27 July 2012
Baby boomers scrambling to secure their future before retirement are prime targets for fraudsters who are dangling a whole host of carrots to lure their savings and a national credit repairer warns they are also candidates for credit fraud.
CEO of MyCRA Credit Rating Repairs, Graham Doessel says victims of the latest very elaborate investment scams could also be at risk of identity theft and having their good name used to take out credit.
He says pre-retirees who fall victim to scams lose their nest egg, and could also have their identity hijacked and potentially credit taken out in their name, which can rob them of the ability to obtain credit in the years when they will need it most.
“Many people in this age group also generally have a good clean credit rating, and if fraudsters are prepared to go to elaborate lengths to get them to part with their cash, what’s to say they haven’t set up fake identities and taken out credit in their name as well?,” he says.
Investors were earlier this month hit with the news of an elaborate scam involving overseas investments.
The Australian Crime Commission and Australian Institute of Criminology reported that more than 2600 Australians have lost in excess of $113 million to these investment frauds, but it is believed there is a high level of under-reporting and the extent is far greater.
They warn that the scam is incredibly sophisticated and has fooled even experienced investors with elaborate back up data, including fake websites and publications and fraudsters even issuing online press releases in the hope of extracting major dollars from their victims.
Australians have been targets for this fraud because of high levels of superannuation and retirement savings. The Australian economy is also known to have been less affected by the global financial crisis than other nations.
Mr Doessel says if criminals gain access to information like names, dates of birth and addresses they can build a profile with enough information to request duplicate identity documents – enabling them to take out loans, credit cards, even mortgage properties in their victim’s name.
“Fraudsters are never so kind as to pay the credit back -meaning the identity theft victim is hit twice – financially ruined and with no ability to borrow for 5 to 7 years,” he says.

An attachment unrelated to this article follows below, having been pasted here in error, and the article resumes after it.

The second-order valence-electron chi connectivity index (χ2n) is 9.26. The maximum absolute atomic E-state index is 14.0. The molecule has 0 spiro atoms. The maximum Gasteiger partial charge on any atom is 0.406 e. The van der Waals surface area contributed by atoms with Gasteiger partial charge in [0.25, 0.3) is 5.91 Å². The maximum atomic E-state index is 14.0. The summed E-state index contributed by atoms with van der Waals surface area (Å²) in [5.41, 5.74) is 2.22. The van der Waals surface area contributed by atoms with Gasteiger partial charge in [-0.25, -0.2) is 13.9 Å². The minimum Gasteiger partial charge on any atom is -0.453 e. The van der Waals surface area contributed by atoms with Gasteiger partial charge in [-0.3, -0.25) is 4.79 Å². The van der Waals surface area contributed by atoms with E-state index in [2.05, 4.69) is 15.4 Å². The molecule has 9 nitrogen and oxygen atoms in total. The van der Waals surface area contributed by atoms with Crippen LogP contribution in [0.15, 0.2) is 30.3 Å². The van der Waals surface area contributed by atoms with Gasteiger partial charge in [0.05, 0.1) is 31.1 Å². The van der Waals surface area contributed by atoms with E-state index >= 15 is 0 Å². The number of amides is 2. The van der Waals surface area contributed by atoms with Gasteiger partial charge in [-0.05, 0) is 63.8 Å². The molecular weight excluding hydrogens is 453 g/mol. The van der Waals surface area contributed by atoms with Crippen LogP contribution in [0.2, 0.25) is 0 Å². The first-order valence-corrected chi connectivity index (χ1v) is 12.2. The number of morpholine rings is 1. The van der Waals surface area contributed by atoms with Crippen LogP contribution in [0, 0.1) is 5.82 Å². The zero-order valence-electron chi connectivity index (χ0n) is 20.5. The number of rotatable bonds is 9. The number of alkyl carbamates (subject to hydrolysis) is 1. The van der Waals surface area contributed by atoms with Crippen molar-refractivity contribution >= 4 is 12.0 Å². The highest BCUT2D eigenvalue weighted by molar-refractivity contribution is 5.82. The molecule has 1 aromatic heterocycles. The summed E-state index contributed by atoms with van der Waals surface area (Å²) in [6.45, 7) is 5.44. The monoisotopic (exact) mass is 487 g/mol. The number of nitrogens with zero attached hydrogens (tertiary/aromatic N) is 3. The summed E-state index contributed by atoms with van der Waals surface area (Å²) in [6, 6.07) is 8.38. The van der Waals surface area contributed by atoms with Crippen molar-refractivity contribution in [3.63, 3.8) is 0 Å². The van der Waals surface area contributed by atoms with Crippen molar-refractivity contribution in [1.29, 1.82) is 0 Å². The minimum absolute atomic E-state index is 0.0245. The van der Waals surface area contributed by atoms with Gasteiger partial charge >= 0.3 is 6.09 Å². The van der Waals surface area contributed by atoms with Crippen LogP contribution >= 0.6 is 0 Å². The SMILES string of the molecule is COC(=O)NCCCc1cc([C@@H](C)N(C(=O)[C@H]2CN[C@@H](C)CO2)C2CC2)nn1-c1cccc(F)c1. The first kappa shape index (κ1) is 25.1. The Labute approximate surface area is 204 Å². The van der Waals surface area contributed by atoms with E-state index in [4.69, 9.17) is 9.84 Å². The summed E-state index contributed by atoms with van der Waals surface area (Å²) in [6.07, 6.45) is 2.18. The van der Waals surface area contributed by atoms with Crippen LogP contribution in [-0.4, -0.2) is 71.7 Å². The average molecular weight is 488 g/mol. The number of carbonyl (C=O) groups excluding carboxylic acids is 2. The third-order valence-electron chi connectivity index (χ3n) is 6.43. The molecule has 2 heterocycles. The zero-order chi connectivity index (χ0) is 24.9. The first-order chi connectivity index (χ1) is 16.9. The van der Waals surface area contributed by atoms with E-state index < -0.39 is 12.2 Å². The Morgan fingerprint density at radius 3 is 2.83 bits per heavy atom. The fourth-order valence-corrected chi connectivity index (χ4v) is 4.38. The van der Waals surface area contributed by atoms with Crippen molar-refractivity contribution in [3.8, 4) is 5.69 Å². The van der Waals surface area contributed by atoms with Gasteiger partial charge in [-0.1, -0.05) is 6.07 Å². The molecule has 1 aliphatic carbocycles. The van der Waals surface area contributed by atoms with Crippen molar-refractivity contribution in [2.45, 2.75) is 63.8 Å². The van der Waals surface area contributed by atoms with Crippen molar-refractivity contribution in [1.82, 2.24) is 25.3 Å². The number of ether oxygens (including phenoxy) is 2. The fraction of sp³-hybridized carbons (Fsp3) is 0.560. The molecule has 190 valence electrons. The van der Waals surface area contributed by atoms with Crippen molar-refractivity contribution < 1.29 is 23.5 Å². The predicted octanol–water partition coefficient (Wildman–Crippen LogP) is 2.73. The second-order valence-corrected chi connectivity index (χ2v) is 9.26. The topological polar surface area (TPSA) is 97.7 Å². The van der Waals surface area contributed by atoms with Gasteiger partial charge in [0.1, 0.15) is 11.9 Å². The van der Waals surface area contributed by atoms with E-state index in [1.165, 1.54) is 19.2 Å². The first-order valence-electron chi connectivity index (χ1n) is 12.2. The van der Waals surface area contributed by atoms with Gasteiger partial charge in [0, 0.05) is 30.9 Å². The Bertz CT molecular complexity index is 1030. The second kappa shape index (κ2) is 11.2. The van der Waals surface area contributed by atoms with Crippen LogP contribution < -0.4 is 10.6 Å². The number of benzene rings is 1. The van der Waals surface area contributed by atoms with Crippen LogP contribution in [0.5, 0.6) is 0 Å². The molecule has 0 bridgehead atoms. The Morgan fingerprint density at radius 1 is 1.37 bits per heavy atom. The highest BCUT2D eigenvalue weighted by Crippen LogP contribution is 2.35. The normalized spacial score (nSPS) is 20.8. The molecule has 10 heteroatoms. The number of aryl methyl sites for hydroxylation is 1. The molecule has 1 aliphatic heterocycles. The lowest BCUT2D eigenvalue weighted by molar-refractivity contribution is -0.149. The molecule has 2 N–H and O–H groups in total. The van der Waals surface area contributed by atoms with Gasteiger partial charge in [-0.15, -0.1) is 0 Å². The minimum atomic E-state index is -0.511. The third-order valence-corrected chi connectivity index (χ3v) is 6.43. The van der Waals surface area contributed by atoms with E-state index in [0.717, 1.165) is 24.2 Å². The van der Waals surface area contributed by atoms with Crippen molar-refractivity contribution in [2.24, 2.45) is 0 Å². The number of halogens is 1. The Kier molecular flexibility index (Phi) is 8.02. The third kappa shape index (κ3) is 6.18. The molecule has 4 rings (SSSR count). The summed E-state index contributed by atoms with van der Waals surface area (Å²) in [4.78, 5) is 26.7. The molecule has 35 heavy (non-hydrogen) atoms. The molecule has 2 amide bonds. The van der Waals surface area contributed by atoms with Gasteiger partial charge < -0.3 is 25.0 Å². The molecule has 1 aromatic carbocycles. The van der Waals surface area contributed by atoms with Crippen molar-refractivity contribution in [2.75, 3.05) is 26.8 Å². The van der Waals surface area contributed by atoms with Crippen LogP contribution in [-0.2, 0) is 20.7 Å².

The Australian Bureau of Statistics data shows 514,500 Australians were victims of scams in 2011, with 44,700 people citing actual identity theft in the same year.
Credit reporting agency Veda Advantage also recently reported in its Australian Debt Study that one in five Australians have had their identities stolen or had their personal or financial data illegally accessed.
Matthew Strassberg, a Veda senior advisor said: “Whilst credit card fraud is a common form of identity crime, many people do not realise that with only a small amount of personal data, an identify thief could take out a second mortgage on a house, or open up a new line of personal credit and purchase items in their name or under a false identity.”
Mr Doessel says pinpointing identity and credit fraud early can be difficult.
“Fraudsters often change contact details, and many victims don’t know they have been scammed until they apply for credit and are refused,” he explains.
He says sometimes there can be some early warning signs of identity theft, and people should watch out for these occurrences:
1. Strange unaccountable withdrawals on credit or personal bank accounts. It may not need to be a big amount to indicate fraud. Many criminals do ‘test’ amounts to begin with before extracting more significant amounts.
2. Phone calls or emails from what often appear to be legitimate companies, asking for money or personal details. If you have given bank details or personal information in this way either online or on the phone there is a high chance it was a scam. Verify with the company in question.
3. Can’t log in to social networking or bank accounts.
4. Bills or letters of demand sent to you for accounts you don’t know about.
5. Missing mail – particularly credit card statements which could indicate someone has overtaken your accounts. In this case no news is not good news.
6. Credit refusal due to a bad credit rating.
If people feel they may be vulnerable to identity theft, they should alert their creditors, and also alert credit reporting agencies, who may be able to ‘flag’ their accounts to prevent fraudsters accessing credit in their name.
Mr Doessel says if a credit check reveals any “surprise bad credit” through possible identity theft victims should act immediately to notify Police.
“This crime is not very widely reported. But it is only through people reporting it that any real statistics get collated. Likewise, if people want to try and repair their credit rating following identity theft, the first thing I tell them is to make sure they have a Police report,” he says.
For more information on restoring a credit rating following identity theft, contact MyCRA Credit Repairs on 1300 667 218 www.mycra.com.au.
Lisa Brewster – Media Relations Mob: 0450 554 007 email@example.com
Graham Doessel – Director Ph 3124 7133
MyCRA Credit Repairs is Australia’s leader in credit rating repairs. We permanently remove defaults from credit files.
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